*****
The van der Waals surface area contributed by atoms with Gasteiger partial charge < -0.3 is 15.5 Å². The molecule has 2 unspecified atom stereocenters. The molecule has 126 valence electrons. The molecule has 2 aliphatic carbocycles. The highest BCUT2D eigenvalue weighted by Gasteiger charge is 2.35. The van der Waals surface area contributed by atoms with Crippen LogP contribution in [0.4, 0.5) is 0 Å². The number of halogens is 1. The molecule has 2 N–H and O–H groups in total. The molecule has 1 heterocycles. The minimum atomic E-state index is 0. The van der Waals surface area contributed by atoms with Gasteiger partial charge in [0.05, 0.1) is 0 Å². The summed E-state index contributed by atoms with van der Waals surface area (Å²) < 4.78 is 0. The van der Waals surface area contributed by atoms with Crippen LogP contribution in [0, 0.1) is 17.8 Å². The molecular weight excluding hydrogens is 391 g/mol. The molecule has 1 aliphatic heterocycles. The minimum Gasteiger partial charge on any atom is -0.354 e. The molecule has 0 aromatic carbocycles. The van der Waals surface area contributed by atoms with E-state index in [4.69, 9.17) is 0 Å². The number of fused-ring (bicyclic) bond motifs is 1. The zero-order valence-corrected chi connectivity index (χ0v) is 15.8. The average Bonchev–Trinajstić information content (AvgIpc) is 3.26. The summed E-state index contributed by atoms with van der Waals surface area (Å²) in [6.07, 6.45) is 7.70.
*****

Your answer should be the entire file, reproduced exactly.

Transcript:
The van der Waals surface area contributed by atoms with Gasteiger partial charge < -0.3 is 15.5 Å². The molecule has 2 unspecified atom stereocenters. The molecule has 126 valence electrons. The molecule has 2 aliphatic carbocycles. The highest BCUT2D eigenvalue weighted by Gasteiger charge is 2.35. The van der Waals surface area contributed by atoms with Crippen LogP contribution in [0.4, 0.5) is 0 Å². The number of halogens is 1. The molecule has 2 N–H and O–H groups in total. The molecule has 1 heterocycles. The minimum atomic E-state index is 0. The van der Waals surface area contributed by atoms with Gasteiger partial charge in [0.05, 0.1) is 0 Å². The summed E-state index contributed by atoms with van der Waals surface area (Å²) < 4.78 is 0. The van der Waals surface area contributed by atoms with Crippen LogP contribution in [0, 0.1) is 17.8 Å². The molecular weight excluding hydrogens is 391 g/mol. The molecule has 1 aliphatic heterocycles. The minimum Gasteiger partial charge on any atom is -0.354 e. The molecule has 0 aromatic carbocycles. The van der Waals surface area contributed by atoms with E-state index in [4.69, 9.17) is 0 Å². The number of fused-ring (bicyclic) bond motifs is 1. The zero-order valence-corrected chi connectivity index (χ0v) is 15.8. The average Bonchev–Trinajstić information content (AvgIpc) is 3.26. The summed E-state index contributed by atoms with van der Waals surface area (Å²) in [6.07, 6.45) is 7.70.